Rob Voigt, Nicholas Camp, Vinodkumar Prabhakaran, William Hamilton, Rebecca Hetey, Camilla Griffiths, David Jurgens, Kristin Pauker, Daniel Jurafsky, and Jennifer Eberhardt.
Public ReportIn Strategies for change: Research initiatives and recommendations to improve police-community relations in Oakland, Calif. Stanford SPARQ, 2016.

LREC '16

A Corpus of Wikipedia Discussions: Over the Years, with Topic, Power and Gender Labels.

Vinodkumar Prabhakaran, Owen Rambow.
Conference PaperIn Proceedings of the Tenth International Conference on Language Resources and Evaluation (LREC-2016). May 2016. Portoroz, Slovenia.

Abstract

In order to gain a deep understanding of how social context manifests in interactions, we need data that represents interactions from a large community of people over a long period of time, capturing different aspects of social context. In this paper, we present a large corpus of Wikipedia Talk page discussions that are collected from a broad range of topics, containing discussions that happened over a period of 15 years. The dataset contains 166,322 discussion threads, across 1236 articles/topics that span 15 different topic categories or domains. The dataset also captures whether the post is made by an registered user or not, and whether he/she was an administrator at the time of making the post. It also captures the Wikipedia age of editors in terms of number of months spent as an editor, as well as their gender. This corpus will be a valuable resource to investigate a variety of computational sociolinguistics research questions regarding online social interactions.

WWW '16

How Powerful are You? gSPIN: Bringing Power Analysis to Your Finger Tips.

Vinodkumar Prabhakaran, Michael Saltzman, Owen Rambow.
Demo Paper In Proceedings of the 25th International Conference Companion on World Wide Web (WWW). April 2016. Montreal, Canada.

Abstract

We present the SPIN system, a computational tool to detect linguistic and dialog structure patterns in a social interaction that reveal the underlying power relations between its participants. The SPIN system labels sentences in an interaction with their dialog acts (i.e., communicative intents), detects instances of overt display of power, and predicts social power relations between its participants. We also describe a Google Chrome browser extension, namely gSPIN, to illustrate an exciting use-case of the SPIN system, which will be demonstrated at the demo session during the conference.

*SEM '15

A New Dataset and Evaluation for Belief/Factuality.

Vinodkumar Prabhakaran, Tomas By, Julia Hirschberg, Owen Rambow, Samira Shaikh, Tomek Strzalkowski, Jennifer Tracey, Michael Arrigo, Rupayan Basu, Micah Clark, Adam Dalton, Mona Diab, Louise Guthrie, Anna Prokofieva, Stephanie Strassel, Gregory Werner, Janyce Wiebe and Yorick Wilks.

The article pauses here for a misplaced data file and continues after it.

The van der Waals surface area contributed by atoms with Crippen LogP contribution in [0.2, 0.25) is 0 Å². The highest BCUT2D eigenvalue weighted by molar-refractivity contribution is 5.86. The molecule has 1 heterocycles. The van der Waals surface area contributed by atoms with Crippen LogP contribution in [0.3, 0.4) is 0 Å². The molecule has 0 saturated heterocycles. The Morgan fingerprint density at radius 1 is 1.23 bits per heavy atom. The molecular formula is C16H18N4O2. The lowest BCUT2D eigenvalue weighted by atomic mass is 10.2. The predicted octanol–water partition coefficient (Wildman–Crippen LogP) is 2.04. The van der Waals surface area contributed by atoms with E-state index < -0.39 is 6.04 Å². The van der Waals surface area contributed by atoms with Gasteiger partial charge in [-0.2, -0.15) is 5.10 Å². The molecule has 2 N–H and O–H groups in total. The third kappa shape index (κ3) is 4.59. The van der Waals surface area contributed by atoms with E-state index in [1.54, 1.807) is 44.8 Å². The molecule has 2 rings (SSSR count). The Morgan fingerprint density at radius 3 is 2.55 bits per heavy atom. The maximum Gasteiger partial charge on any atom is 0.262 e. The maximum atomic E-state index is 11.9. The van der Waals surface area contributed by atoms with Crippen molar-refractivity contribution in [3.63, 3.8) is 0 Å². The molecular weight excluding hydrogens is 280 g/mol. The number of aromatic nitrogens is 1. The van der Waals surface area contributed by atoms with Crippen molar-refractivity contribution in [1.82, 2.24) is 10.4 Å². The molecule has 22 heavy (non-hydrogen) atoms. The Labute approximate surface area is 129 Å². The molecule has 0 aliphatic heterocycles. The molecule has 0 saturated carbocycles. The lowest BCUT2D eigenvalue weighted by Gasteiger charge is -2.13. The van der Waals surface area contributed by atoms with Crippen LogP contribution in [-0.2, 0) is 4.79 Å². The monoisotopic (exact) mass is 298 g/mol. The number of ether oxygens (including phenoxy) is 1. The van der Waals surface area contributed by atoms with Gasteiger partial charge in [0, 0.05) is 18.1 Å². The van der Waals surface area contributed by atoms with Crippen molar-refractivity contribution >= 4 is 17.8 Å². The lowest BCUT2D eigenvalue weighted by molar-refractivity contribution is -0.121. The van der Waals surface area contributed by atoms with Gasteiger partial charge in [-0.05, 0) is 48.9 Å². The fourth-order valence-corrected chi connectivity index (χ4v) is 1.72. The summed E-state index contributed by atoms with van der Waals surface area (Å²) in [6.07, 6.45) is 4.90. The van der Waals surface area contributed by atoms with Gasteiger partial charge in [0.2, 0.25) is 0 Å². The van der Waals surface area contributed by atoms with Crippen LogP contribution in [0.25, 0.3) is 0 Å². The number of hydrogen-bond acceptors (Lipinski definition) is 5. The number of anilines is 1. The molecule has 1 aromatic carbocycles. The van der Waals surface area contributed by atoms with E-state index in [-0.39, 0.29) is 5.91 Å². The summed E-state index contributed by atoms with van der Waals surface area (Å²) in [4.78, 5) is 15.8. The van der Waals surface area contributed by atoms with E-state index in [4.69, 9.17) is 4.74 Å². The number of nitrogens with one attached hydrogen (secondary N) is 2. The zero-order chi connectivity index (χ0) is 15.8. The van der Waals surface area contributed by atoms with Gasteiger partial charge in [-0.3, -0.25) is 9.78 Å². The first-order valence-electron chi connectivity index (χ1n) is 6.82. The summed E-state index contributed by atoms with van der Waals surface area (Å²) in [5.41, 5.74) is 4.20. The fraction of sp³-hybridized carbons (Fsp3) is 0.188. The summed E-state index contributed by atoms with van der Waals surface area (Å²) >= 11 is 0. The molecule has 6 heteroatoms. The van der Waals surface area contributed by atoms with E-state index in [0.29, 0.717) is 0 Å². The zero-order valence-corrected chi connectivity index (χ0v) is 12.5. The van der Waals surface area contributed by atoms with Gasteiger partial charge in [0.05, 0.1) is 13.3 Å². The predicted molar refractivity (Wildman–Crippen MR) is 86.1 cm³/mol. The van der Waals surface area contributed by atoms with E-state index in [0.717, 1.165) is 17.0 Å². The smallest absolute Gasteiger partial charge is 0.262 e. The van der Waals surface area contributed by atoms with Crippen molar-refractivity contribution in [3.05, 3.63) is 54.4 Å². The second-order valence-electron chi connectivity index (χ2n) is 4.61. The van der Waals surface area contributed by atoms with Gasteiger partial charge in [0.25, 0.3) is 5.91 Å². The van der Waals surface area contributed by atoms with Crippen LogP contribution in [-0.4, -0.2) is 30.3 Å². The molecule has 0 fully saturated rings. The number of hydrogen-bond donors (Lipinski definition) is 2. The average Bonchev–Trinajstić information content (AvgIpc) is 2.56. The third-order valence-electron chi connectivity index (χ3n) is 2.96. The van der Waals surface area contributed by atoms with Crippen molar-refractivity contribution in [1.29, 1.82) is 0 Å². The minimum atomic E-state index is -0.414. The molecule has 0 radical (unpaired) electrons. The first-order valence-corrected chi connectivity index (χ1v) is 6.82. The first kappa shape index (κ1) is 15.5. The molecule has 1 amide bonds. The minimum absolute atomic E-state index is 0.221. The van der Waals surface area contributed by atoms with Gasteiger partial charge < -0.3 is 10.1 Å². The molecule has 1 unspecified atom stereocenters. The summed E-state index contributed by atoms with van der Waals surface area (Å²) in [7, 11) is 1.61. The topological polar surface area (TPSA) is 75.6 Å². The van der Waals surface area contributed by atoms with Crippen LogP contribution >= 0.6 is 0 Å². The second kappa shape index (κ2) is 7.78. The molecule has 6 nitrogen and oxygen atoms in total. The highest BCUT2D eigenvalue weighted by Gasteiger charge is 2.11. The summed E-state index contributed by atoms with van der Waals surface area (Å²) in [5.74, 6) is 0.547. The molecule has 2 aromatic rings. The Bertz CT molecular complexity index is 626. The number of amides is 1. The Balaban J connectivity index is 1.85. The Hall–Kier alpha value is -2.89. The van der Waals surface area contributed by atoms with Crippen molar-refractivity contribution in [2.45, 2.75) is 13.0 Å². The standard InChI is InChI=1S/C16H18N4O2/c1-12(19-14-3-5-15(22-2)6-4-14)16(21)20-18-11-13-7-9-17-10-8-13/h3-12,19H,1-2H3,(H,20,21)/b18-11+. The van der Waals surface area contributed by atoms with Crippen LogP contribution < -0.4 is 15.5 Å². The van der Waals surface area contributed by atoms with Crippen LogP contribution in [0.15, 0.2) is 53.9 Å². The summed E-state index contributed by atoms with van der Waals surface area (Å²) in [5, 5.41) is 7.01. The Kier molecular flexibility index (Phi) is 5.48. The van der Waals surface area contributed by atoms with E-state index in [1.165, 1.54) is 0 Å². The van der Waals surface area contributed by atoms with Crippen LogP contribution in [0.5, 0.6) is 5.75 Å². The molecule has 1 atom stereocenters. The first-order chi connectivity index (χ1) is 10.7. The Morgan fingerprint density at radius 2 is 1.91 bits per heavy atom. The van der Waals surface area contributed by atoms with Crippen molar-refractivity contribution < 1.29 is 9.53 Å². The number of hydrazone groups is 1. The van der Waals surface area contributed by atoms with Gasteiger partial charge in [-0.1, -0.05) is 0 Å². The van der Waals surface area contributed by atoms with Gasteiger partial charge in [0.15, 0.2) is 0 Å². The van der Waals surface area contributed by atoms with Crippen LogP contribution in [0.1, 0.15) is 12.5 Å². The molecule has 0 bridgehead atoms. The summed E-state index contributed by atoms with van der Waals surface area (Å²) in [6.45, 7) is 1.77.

Conference PaperIn Proceedings of the Fourth Joint Conference on Lexical and Computational Semantics (*SEM). June, 2015. Denver, USA.

Abstract

The terms “belief” and “factuality” both refer to the intention of the writer to present the propositional content of an utterance as firmly believed by the writer, not firmly believed, or having some other status. This paper presents an ongoing annotation effort and an associated evaluation.

*SEM '15

Learning Structures of Negations from Flat Annotations.

Vinodkumar Prabhakaran, Branimir Boguraev.
Conference PaperIn Proceedings of the Fourth Joint Conference on Lexical and Computational Semantics (*SEM). June, 2015. Denver, USA.

Abstract

We propose a novel method to learn negation expressions in a specialized (medical) domain. In our corpus, negations are annotated as ‘flat’ text spans. This allows for some infelicities in the mark-up of the ground truth, making it less than perfectly aligned with the underlying syntactic structure. Nonetheless, the negations thus captured are correct in intent, and thus potentially valuable. We succeed in training a model for detecting the negated predicates corresponding to the annotated negations, by re-mapping the corpus to anchor its ‘flat’ annotation spans into the predicate argument structure. Our key idea—re-mapping the negation instance spans to more uniform syntactic nodes—makes it possible to re-frame the learning task as a simpler one, and to leverage an imperfect resource in a way which enables us to learn a high performance model. We achieve high accuracy for negation detection overall, 87%. Our re-mapping scheme can be constructively applied to existing flatly annotated resources for other tasks where syntactic context is vital.

ExPROM '15

Committed Belief Tagging on the FactBank and LU Corpora: A Comparative Study.

Gregory Werner, Vinodkumar Prabhakaran, Mona Diab, and Owen Rambow.
Workshop PaperIn Proceedings of NAACL Workshop on Extra-propositional aspects of meaning in computational linguistics (ExProM). June, 2015. Denver, USA.

Abstract

Level of committed belief is a modality in natural language, it expresses a speak-er/writers belief in a proposition. Initial work exploring this phenomenon in the literature both from a linguistic and computational modeling perspective shows that it is a challenging phenomenon to capture, yet of great interest to several downstream NLP applications. In this work, we focus on identifying relevant features to the task of determining the level of committed belief tagging in two corpora specifically annotated for the phenomenon: the LU corpus and the FactBank corpus. We perform a thorough analysis comparing tagging schemes, infrastructure machinery, feature sets, preprocessing schemes and data genres and their impact on performance in both corpora. Our best results are an F1 score of 75.7 on the FactBank corpus and 72.9 on the smaller LU corpus.